Recommended for anyone interested in ancient texts, moral codes, Egyptologists, or like pithy quotes to live by.(less)
What's not to love about Kurt Vonnegut? Amazing sense of humor, incredible insight into the human condition, and a wonderful storyteller. Not sure how...moreWhat's not to love about Kurt Vonnegut? Amazing sense of humor, incredible insight into the human condition, and a wonderful storyteller. Not sure how I never read this one, but was glad to discover it and laugh my way from cover to cover. If you haven't read any Vonnegut, what the heck are you waiting for?(less)
A beautiful and easy to read book on Judaism, Kabbalah, and mysticism. Regardless on your background in any of these subjects it is a truly enjoyable...moreA beautiful and easy to read book on Judaism, Kabbalah, and mysticism. Regardless on your background in any of these subjects it is a truly enjoyable read. My friend told me that his teacher taught the book in reverse order (chapter 10 to chapter 1) and so I chose to read it that way, which was counter-intuitive but amazing. Great insight into day to day living, our connection with spirit/divine, and a tool to help penetrate some of the depths of our existence. Highly recommended for all seekers of any faith. I am not Jewish myself but found much to ponder here.
* If anyone happens to know of any equivalent books on Islam, Christianity, Hinduism or other faiths please let me know I would love to read them!(less)
It is hard to argue against the fact that H.G. Wells was a trailblazer for modern SciFi authors and this seems the book that started it all. His style...moreIt is hard to argue against the fact that H.G. Wells was a trailblazer for modern SciFi authors and this seems the book that started it all. His style seems as though it could have been written today just as easily as over one hundred years ago. Glad to have read it and a quick read so much better than the cheesy movie made in the early 2000s.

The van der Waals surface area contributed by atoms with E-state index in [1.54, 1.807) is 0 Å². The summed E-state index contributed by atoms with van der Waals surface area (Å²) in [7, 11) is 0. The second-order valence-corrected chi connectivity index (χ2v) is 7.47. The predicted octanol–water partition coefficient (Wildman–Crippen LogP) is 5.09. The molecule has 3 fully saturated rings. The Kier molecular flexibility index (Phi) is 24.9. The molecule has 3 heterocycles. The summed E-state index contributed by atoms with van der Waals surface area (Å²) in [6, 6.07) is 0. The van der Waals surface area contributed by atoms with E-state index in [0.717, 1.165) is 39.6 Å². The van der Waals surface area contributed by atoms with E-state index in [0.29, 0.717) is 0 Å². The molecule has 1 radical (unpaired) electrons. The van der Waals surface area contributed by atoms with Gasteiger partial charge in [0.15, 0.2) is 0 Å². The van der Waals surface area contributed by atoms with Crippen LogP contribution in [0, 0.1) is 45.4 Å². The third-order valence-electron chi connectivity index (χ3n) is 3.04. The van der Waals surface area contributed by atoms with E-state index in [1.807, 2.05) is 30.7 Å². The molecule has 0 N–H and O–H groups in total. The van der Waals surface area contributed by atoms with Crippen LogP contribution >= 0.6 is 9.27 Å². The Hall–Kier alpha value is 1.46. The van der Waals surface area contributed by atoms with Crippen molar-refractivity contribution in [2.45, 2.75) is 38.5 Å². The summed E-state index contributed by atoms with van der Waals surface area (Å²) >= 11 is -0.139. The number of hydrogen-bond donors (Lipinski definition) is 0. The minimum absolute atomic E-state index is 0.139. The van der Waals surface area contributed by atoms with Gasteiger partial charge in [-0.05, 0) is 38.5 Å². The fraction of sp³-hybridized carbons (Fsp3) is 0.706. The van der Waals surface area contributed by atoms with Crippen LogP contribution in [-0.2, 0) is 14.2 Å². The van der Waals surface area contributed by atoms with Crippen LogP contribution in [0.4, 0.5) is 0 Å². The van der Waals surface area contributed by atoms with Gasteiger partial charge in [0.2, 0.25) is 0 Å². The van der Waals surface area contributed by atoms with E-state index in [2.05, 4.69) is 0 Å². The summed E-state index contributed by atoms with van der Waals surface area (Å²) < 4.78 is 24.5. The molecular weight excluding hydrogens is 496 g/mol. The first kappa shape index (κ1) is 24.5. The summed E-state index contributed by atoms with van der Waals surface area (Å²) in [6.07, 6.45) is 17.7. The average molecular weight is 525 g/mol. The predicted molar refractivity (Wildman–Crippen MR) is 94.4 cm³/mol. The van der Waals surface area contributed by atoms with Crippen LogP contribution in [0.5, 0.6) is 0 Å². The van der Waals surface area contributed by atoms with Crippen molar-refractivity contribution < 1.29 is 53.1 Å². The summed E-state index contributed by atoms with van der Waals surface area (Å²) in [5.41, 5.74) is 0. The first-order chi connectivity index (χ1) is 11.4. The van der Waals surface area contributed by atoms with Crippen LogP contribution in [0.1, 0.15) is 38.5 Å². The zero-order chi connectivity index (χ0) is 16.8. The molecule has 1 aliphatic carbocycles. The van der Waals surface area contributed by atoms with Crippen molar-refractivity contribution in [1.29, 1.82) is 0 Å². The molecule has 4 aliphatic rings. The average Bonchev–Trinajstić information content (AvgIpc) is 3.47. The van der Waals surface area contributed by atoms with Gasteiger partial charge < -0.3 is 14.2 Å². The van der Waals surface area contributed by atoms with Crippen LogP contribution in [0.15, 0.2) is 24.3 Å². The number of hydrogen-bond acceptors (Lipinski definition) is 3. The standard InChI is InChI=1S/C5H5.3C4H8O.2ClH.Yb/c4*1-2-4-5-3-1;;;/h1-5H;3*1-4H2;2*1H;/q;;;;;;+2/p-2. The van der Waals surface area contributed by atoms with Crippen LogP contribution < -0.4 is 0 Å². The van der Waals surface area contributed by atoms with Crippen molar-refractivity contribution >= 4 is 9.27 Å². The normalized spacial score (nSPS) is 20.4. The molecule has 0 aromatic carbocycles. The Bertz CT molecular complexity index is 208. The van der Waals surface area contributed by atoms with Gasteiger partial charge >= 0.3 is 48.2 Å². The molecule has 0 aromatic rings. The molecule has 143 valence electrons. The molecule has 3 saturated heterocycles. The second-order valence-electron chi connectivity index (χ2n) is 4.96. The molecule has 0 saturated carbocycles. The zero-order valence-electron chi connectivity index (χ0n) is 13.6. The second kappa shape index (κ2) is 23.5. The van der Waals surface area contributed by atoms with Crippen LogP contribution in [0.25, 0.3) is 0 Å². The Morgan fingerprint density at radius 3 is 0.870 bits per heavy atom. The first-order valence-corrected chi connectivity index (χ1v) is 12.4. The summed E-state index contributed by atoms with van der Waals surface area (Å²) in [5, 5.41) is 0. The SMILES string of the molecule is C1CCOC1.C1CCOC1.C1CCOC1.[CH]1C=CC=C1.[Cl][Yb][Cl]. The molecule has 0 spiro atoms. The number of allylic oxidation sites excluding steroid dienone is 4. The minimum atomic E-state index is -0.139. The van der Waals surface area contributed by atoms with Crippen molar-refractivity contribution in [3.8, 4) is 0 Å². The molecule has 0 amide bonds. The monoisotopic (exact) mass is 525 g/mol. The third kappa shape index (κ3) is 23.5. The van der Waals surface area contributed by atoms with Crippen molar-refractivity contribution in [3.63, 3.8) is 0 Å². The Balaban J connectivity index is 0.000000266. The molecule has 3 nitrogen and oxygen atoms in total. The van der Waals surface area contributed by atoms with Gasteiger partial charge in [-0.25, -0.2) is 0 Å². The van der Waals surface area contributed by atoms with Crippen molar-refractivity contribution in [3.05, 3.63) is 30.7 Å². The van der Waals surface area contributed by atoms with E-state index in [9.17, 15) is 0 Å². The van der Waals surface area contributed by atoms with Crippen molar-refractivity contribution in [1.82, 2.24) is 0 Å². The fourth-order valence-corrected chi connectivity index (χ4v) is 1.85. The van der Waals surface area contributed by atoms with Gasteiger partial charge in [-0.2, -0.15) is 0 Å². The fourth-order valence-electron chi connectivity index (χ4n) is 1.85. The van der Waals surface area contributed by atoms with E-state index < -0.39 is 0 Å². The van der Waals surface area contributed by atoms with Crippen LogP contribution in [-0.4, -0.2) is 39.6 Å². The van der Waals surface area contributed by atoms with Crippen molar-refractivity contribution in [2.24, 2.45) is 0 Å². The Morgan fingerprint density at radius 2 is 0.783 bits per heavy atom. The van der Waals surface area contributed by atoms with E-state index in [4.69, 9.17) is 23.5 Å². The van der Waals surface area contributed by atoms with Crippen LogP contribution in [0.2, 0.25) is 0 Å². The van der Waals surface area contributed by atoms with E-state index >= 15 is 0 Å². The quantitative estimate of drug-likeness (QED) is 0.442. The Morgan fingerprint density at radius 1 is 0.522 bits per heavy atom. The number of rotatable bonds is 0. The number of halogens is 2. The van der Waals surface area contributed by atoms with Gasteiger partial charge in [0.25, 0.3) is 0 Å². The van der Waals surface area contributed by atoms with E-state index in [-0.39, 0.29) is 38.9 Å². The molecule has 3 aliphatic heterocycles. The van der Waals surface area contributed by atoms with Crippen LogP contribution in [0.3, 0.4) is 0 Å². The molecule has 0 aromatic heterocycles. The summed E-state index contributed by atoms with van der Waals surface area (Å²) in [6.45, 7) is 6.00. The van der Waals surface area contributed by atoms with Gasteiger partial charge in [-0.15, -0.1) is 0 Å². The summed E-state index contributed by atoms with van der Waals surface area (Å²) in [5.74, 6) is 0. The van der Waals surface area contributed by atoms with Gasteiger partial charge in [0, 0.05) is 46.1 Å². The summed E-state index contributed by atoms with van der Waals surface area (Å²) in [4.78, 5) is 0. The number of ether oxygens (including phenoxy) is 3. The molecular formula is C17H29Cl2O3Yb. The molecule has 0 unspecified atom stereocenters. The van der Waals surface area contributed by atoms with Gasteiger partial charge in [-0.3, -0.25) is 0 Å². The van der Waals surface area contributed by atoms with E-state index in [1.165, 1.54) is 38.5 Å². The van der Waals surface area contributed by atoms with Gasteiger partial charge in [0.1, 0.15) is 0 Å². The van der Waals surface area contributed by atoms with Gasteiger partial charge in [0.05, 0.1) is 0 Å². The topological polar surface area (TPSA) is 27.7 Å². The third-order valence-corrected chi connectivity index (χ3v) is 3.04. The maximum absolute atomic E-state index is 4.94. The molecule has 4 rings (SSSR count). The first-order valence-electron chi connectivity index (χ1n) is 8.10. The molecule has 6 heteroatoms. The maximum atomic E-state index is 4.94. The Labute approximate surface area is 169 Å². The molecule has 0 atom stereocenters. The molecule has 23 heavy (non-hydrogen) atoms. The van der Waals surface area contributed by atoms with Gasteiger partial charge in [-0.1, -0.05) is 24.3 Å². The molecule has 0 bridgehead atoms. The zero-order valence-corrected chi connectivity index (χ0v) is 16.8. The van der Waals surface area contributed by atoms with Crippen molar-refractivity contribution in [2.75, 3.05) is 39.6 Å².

Overall, I think the message that Wells attempted to get across is as equally valid today as it was upon first publishing. Through the Morlocks and Eloi he showed the stratification that exists in our society between the elites and the workers and the consequences over time of that increasing divide. The upper class living in the fantasy world of their wealth and the workers pushed deeper and deeper into their pit of debt, monotony, and servitude. He clearly was influenced by Darwin and his contemporaries and played out in his fantasy world what would happen over thousands of years via evolution as the haves devolved into hapless, weak pleasure seekers and the have-nots into beasts in caves that continued to serve but slowly became nothing more than beasts.
Quite the allegory, and worth the read if you are either interested in class issues or the roots of modern SciFi and fantasy.(less)